Callouts are Effectiver in Print and Web Design

Close up of 'OMG' text in speech bubble
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In the world of print and web publishing, a callout most often takes the form of a text or graphic label that directs attention to an element in an illustration, often in the form of an arrow, box, or circle superimposed on the graphic, and often in a contrasting color to cause it to jump out at the reader or viewer. The arrow, box, or circle may be accompanied by text, or the meaning may be obvious from the context in which the callout is found. They are most often used on complex graphics that require some explanation.

Circles and Arrows and Bubbles! Oh, My!

Graphic designers and page layout artists use callouts to emphasize the importance of some facet of the article or web page. The intent of callouts is to direct the reader's or viewer's attention to a specific area of an image or article to facilitate clear communication.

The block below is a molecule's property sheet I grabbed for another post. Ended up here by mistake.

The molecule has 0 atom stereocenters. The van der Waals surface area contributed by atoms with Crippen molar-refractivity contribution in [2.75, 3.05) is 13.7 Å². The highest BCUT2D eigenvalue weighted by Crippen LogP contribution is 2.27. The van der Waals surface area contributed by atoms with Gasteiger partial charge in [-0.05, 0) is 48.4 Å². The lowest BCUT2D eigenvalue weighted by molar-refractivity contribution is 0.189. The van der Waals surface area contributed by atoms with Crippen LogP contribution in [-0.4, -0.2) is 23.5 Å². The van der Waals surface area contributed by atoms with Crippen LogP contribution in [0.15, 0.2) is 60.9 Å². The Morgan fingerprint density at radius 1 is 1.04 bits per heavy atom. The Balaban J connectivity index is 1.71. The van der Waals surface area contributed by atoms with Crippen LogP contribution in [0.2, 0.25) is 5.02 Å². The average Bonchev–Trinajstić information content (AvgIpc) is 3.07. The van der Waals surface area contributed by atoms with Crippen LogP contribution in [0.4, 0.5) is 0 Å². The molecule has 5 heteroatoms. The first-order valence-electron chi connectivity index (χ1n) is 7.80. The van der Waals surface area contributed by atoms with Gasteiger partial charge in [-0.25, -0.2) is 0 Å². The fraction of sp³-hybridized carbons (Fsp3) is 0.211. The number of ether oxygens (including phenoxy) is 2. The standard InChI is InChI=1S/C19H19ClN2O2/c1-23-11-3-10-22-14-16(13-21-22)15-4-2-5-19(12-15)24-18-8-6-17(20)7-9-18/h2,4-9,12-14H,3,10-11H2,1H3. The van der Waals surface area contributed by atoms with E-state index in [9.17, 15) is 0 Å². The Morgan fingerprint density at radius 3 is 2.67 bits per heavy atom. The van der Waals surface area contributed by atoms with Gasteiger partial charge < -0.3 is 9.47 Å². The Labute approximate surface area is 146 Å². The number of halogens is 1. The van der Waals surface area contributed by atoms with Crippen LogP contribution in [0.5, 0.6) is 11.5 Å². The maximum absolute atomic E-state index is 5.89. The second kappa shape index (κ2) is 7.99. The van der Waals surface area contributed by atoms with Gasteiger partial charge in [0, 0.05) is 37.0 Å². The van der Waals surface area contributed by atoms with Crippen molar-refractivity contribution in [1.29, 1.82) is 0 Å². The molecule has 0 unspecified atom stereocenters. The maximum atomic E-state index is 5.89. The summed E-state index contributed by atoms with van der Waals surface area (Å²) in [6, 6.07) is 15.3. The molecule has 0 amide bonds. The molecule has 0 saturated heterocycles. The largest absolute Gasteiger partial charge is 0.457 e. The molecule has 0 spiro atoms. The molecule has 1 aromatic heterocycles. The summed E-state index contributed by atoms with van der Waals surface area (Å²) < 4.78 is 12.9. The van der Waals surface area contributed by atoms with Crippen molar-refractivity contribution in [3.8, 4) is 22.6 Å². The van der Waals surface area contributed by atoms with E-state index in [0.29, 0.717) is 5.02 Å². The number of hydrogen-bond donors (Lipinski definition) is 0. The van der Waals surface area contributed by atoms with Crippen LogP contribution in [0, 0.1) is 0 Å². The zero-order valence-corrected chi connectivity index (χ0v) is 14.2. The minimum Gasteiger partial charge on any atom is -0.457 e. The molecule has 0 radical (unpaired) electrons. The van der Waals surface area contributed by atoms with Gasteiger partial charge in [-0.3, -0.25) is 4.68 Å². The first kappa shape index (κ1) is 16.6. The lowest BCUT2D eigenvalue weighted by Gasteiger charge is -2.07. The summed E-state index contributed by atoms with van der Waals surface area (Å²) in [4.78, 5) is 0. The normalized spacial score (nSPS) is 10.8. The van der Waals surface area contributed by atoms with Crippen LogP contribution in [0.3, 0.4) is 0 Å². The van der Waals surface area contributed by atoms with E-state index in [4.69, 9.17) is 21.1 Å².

For example, a tutorial for a software program might use screenshots of the software with each step of the teaching process. A designer who adds red circles around the portion of each screenshot that illustrates the accompanying text is adding callouts to direct the reader or viewer's attention to the specific topic at hand and to make it easier for the reader to visualize the process covered in the tutorial. 

Callouts can take many forms other than circles. Sometimes a callout takes the form of a bordered factoid inset in a printed article. Sometimes the callout is in the form of a speech bubble with an instruction. Arrows are common callouts.

About Pull Quotes

Some designers use the term "callout" to also apply to pull quotes. A pull quote is an excerpt from the text of an article that has been pulled out and used as a graphic element. The excerpt appears in a larger, different font to draw the eye directly to the pull quote. The intent is to attract the readers with an interesting snippet from the article to entice them to read the article. In print, pull quotes break up long blocks of text and are usually positioned within the article text, with the text flowing around the pull quote, or in the margin of a page all alone for emphasis or design purposes.